An exchange traded fund with an ethical investment objective is known as an ethical ETF. For instance, if the ETF is primarily interested in ethical stocks, it might seek to invest more in businesses that are making an effort to uphold social responsibility.
Their goal is to focus on companies that keep people from being harmed environmentally or personally.
The Meaning of a Moral ETF
An ethical ETF is also called a moral ETF. So, what exactly does “ethical” mean? People have different ideas about what is and isn’t moral, and these ideas might have roots as deep as their religious beliefs or what they believe is right or wrong in business dealings.
However, there is a universal ethical principle—treat people how you would like to be treated. This tenet supports all religions and cultures. The “Golden Rule” is another name for this belief. Therefore, an ethical investor selects an ETF that seeks to invest in businesses that follow this guiding concept.
ETFs that Benefit the Ethical Goals of Corporations
Ethical investing includes investing in companies whose goals are to maximize investments, which at the same time, allows them to consider the needs of employees, customers, and society as a whole. By taking this approach, they can build long-lasting relationships, and ultimately make more money.
Supporting a Sustainable and Ethical Investment Goal
If you want a fund that focuses more on just making money, you should look at an ETF fund that connects with your investment goals morally and sustainably. That’s because sustainability is strongly intertwined with moral ETFs.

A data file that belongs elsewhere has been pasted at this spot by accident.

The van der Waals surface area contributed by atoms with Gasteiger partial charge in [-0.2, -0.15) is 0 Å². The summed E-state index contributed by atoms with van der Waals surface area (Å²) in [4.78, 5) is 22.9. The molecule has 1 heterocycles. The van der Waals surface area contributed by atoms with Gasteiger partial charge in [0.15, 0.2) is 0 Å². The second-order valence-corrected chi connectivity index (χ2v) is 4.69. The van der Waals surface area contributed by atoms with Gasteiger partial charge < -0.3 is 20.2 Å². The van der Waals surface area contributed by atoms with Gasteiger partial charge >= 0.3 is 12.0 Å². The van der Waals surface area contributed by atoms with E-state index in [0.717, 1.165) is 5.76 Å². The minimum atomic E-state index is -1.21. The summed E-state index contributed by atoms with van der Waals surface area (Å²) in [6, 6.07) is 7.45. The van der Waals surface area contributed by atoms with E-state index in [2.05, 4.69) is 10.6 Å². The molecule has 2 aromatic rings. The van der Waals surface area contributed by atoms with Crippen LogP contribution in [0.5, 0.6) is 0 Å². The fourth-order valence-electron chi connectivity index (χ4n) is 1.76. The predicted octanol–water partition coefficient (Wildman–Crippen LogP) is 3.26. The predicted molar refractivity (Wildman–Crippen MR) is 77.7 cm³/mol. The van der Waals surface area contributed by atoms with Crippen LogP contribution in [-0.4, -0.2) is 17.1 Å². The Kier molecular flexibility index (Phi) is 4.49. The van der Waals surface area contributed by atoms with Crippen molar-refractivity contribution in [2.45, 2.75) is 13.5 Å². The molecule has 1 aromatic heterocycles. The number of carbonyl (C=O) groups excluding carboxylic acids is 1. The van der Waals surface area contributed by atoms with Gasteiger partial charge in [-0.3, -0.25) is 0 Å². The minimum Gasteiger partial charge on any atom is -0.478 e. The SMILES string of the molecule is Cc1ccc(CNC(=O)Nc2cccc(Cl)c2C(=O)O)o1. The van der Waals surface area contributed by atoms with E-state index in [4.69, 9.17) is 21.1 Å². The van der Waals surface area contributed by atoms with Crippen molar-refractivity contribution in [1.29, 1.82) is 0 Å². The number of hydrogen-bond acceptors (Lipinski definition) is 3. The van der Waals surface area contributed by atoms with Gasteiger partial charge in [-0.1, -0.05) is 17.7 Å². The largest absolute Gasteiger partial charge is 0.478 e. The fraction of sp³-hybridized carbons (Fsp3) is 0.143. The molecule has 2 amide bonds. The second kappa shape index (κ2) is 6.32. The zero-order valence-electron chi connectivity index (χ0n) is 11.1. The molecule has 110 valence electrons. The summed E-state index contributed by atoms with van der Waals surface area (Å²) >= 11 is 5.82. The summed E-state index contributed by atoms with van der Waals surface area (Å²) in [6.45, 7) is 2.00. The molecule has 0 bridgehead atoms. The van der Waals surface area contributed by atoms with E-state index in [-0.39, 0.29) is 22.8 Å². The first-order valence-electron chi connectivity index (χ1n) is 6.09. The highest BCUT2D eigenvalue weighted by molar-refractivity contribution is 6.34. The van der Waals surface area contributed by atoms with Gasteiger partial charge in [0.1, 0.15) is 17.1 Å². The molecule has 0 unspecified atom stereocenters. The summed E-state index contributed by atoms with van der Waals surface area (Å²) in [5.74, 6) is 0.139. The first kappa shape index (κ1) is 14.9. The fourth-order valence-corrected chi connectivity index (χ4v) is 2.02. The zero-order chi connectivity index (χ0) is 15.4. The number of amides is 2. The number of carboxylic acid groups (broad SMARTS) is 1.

Ethical Sustainability: What It Means for You
Ethical sustainability refers to the environmental aspect of sustainability. In other words, you want to veer away from companies that harm the environment. Your focus is on keeping things sustainable while making money.
How ESG Fits in with Ethical Investments
This is important to keep in mind when choosing an ethical ETF. You also need to consider the role of ESG funds. ESG represents Environmental, Social, and Governance practices as they relate to business investments and operations. These funds, although ethical, are not strictly defined that way, as they also seek to optimize earnings.
Ethical funds are different, as they don’t take into consideration whether or not the company is profiting financially. It is not part of the equation. They are primarily focused on ensuring that companies act morally.
Supporting a Single Cause
If you have a specific cause you wish to support, you might consider looking at a single-themed ETF. Doing so will allow you to narrow your focus so you can feel good about what you’re supporting personally and financially. This is the quickest way to invest ethically.
Making an Ethical Investment Decision
Most people have ethical interests that go beyond a single theme. If this describes your goals, it’s best to search out ETFs that cover your personal values with respect to the environment, foods, and the products people use daily. When you find what you’re seeking, you’ll know it, as you’ll see that what you’re supporting supports the public at-large as well.